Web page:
5 literary activists you should know

A powerful thing happens when activism takes the form of literature.

by Portia Ladrido

3554627894_0bb142db67_z.jpgBooks are consumed differently by many people. Some use a book as a form of escape; others use a book solely for information. But if there’s one common theme that ties all books together, it’s that they allow, in however form, the reader to be inspired. And more often than not, most things flourish when there is a wellspring of inspiration.

This inspiration can even be more powerful when put into civic action. Authors have always had a way with words that can urge people to imagine, to dream, or to take action. As we still are globally experiencing political and cultural shifts that may be hard to make sense of, it may be ripe for you to get to know activists who have used the power of the pen to act on the change that they want to see in the world.

Naomi Klein

© People’s Social Forum at Flickr

The author of the books The Shock Doctrine, The Rise of Disaster Capitalism, and This Changes Everything: Capitalism vs the Climate, Naomi Klein has never veered away from criticising the economic and political system that have left so many people across the globe oppressed and marginalised. Klein’s literature and activism have been heavily influenced by her childhood, especially since she was raised by parents who were part of the Vietnam War resistance. She has since dedicated her work to questioning not only capitalism but also highlighting the ways in which this system has damaged our climate.

Innosanto Nagara

© Booksinc.net

The Indonesian author is best known for his book, A is for Activist, a children’s book that has been recognised for its “progressive message that has made its way into material aimed at little ones.” It is no easy feat to explain concepts, let alone activism, to children but Nagara’s pursuit is one worth noting. One of his succeeding children’s books, My Night in the Platenarium, has been said to be a “stirring tribute to the power of the arts to challenge injustice.” Indeed, Nagara continues to remind us that nobody is too young to change the world.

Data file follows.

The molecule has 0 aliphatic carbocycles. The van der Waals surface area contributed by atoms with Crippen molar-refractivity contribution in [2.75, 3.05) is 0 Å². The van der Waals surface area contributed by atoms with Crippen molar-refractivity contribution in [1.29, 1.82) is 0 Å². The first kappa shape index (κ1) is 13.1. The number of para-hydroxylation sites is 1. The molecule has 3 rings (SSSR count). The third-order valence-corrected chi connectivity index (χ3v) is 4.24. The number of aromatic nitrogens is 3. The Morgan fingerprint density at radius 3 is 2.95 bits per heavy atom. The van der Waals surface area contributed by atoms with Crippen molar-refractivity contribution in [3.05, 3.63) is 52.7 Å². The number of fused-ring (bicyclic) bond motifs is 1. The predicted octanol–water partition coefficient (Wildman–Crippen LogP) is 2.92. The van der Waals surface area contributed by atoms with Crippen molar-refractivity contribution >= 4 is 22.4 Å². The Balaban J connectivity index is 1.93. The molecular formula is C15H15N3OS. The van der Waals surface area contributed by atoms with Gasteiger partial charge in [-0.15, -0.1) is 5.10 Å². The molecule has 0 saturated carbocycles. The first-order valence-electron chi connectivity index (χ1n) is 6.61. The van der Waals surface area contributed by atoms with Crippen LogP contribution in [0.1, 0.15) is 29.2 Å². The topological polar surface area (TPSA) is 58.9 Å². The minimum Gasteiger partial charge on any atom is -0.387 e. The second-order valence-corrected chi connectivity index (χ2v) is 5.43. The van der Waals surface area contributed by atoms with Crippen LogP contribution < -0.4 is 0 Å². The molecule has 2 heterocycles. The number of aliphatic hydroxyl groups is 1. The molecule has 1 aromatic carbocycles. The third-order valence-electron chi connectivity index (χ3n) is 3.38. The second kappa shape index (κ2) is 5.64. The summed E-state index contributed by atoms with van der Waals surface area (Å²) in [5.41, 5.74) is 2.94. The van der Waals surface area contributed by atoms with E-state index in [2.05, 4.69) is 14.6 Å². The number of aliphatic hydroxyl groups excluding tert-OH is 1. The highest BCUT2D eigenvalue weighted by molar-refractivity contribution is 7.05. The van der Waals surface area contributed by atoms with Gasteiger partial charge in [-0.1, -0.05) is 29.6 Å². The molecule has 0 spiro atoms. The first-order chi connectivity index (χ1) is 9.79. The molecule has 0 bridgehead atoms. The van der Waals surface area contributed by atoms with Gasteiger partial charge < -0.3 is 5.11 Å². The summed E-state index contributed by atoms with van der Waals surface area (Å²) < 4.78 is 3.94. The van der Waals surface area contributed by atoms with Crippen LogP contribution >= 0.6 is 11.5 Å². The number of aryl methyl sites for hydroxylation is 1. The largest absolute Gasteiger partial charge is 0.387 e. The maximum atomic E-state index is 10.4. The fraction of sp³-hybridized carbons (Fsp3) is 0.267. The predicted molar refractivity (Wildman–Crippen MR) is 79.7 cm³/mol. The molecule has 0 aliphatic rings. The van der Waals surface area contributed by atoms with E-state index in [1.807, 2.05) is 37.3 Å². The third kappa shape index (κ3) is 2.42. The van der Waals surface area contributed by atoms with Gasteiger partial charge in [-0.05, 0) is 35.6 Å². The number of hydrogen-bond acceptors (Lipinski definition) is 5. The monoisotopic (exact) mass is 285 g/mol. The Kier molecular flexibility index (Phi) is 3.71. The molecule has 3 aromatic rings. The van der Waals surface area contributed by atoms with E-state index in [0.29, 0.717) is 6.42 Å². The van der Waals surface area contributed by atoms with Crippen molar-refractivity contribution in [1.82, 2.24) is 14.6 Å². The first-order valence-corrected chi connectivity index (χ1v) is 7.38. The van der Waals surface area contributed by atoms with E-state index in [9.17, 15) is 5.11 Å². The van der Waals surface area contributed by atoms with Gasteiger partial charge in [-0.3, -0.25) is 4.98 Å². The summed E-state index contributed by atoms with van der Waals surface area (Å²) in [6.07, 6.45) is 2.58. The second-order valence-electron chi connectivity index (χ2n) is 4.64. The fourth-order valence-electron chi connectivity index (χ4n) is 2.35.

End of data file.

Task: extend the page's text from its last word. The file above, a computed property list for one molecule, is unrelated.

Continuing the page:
Malala Yousafzai

© Wikimedia Commons

Malala Yousafzai started writing about her experiences while living under the Taliban occupation through a pseudonym on the BBC blog, which put her in danger the moment it became known to the Taliban. She was shot on her school bus, fortunately survived, and she hasn’t stopped fighting for human rights since. The Pakistani has written her memoir, I am Malala: The Story of the Girl Who Stood Up for Education and was Shot by the Taliban, and has been receiving global recognition for her relentless drive to fight for what she knows is right.

Dorothy Day

© Wikimedia Commons

Besides being a journalist and an activist, Dorothy Day has built a nonviolent civil disobedience group called the Catholic Worker Movement, which provides aid to the poor and the homeless. She has written books particularly on social activism, such as Loaves and Fishes: The Inspiring Story of the Catholic Worker Movement, House of Hospitality, From Union Square to Rome, and her memoir, The Long Loneliness: The Autobiography of the Legendary Catholic Social Activist. Throughout her life, she has been massively critical of policies that exacerbated racism, sexism, and other permutations of inequalities.

Gloria Steinem

© Gage Skidmore at Flickr

Any feminist scholar or those who are following the feminist movement will one way or another come across Gloria Steinem, one of the most popular proponents of feminism. She was known to lead the second-wave feminist movement of the ’60s to the mid-80s on top of creating the feminist magazine Ms. Her autobiography, My Life on the Road, chronicles her life as a feminist, writer, and activist, and for any bourgeoning feminist out there, this may just inspire you to take on the activism as fiercely and as lovingly as Steinem did.

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